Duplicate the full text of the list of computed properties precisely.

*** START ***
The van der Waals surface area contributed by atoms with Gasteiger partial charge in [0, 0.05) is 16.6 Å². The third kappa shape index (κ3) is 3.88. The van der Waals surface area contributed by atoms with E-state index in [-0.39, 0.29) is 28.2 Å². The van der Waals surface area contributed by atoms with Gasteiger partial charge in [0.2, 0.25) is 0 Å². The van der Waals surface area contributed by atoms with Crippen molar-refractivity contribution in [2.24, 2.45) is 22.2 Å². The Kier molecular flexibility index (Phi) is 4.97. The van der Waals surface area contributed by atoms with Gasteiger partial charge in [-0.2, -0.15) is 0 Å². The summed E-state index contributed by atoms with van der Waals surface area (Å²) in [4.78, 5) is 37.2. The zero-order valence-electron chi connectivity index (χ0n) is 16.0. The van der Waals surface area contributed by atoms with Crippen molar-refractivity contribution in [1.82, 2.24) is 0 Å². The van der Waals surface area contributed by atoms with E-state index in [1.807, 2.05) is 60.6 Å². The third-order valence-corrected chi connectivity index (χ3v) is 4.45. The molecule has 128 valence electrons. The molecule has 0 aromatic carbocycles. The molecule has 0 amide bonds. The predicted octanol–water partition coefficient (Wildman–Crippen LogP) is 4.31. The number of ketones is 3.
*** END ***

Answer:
The van der Waals surface area contributed by atoms with Gasteiger partial charge in [0, 0.05) is 16.6 Å². The third kappa shape index (κ3) is 3.88. The van der Waals surface area contributed by atoms with E-state index in [-0.39, 0.29) is 28.2 Å². The van der Waals surface area contributed by atoms with Gasteiger partial charge in [0.2, 0.25) is 0 Å². The van der Waals surface area contributed by atoms with Crippen molar-refractivity contribution in [2.24, 2.45) is 22.2 Å². The Kier molecular flexibility index (Phi) is 4.97. The van der Waals surface area contributed by atoms with Gasteiger partial charge in [-0.2, -0.15) is 0 Å². The summed E-state index contributed by atoms with van der Waals surface area (Å²) in [4.78, 5) is 37.2. The zero-order valence-electron chi connectivity index (χ0n) is 16.0. The van der Waals surface area contributed by atoms with Crippen molar-refractivity contribution in [1.82, 2.24) is 0 Å². The van der Waals surface area contributed by atoms with E-state index in [1.807, 2.05) is 60.6 Å². The third-order valence-corrected chi connectivity index (χ3v) is 4.45. The molecule has 128 valence electrons. The molecule has 0 aromatic carbocycles. The molecule has 0 amide bonds. The predicted octanol–water partition coefficient (Wildman–Crippen LogP) is 4.31. The number of ketones is 3.